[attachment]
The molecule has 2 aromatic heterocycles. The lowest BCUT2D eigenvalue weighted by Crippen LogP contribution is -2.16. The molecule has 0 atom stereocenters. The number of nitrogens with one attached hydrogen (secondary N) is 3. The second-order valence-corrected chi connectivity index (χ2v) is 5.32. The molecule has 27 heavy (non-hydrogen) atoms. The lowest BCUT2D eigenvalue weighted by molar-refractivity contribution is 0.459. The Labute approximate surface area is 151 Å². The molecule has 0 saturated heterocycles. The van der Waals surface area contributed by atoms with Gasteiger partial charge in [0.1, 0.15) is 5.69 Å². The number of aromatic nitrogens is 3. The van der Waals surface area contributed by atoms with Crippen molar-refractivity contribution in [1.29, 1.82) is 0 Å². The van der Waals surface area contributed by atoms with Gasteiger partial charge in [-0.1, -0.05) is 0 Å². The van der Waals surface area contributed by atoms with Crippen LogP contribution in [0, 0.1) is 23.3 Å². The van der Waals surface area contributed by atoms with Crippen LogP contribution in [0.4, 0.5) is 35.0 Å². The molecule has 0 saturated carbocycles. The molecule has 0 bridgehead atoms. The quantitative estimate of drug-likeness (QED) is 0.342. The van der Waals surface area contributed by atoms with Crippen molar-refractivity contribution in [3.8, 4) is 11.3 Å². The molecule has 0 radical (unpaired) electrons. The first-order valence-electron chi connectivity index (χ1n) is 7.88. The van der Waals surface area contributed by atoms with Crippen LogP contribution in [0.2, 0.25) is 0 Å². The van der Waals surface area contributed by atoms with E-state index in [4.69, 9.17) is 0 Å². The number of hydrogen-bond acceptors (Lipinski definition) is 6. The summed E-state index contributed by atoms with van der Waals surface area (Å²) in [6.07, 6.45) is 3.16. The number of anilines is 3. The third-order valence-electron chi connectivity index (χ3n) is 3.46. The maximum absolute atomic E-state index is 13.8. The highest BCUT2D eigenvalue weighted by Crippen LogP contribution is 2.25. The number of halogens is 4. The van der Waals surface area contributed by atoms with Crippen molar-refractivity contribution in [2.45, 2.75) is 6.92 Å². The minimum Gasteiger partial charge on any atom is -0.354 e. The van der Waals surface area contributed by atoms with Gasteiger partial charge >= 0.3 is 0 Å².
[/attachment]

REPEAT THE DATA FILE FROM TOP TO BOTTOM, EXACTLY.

The molecule has 2 aromatic heterocycles. The lowest BCUT2D eigenvalue weighted by Crippen LogP contribution is -2.16. The molecule has 0 atom stereocenters. The number of nitrogens with one attached hydrogen (secondary N) is 3. The second-order valence-corrected chi connectivity index (χ2v) is 5.32. The molecule has 27 heavy (non-hydrogen) atoms. The lowest BCUT2D eigenvalue weighted by molar-refractivity contribution is 0.459. The Labute approximate surface area is 151 Å². The molecule has 0 saturated heterocycles. The van der Waals surface area contributed by atoms with Gasteiger partial charge in [0.1, 0.15) is 5.69 Å². The number of aromatic nitrogens is 3. The van der Waals surface area contributed by atoms with Crippen molar-refractivity contribution in [1.29, 1.82) is 0 Å². The van der Waals surface area contributed by atoms with Gasteiger partial charge in [-0.1, -0.05) is 0 Å². The van der Waals surface area contributed by atoms with Crippen LogP contribution in [0, 0.1) is 23.3 Å². The van der Waals surface area contributed by atoms with Crippen LogP contribution in [0.4, 0.5) is 35.0 Å². The molecule has 0 saturated carbocycles. The molecule has 0 bridgehead atoms. The quantitative estimate of drug-likeness (QED) is 0.342. The van der Waals surface area contributed by atoms with Crippen molar-refractivity contribution in [3.8, 4) is 11.3 Å². The molecule has 0 radical (unpaired) electrons. The first-order valence-electron chi connectivity index (χ1n) is 7.88. The van der Waals surface area contributed by atoms with Crippen LogP contribution in [0.2, 0.25) is 0 Å². The van der Waals surface area contributed by atoms with E-state index in [4.69, 9.17) is 0 Å². The number of hydrogen-bond acceptors (Lipinski definition) is 6. The summed E-state index contributed by atoms with van der Waals surface area (Å²) in [6.07, 6.45) is 3.16. The number of anilines is 3. The third-order valence-electron chi connectivity index (χ3n) is 3.46. The maximum absolute atomic E-state index is 13.8. The highest BCUT2D eigenvalue weighted by Crippen LogP contribution is 2.25. The number of halogens is 4. The van der Waals surface area contributed by atoms with Crippen molar-refractivity contribution in [2.45, 2.75) is 6.92 Å². The minimum Gasteiger partial charge on any atom is -0.354 e. The van der Waals surface area contributed by atoms with Gasteiger partial charge >= 0.3 is 0 Å².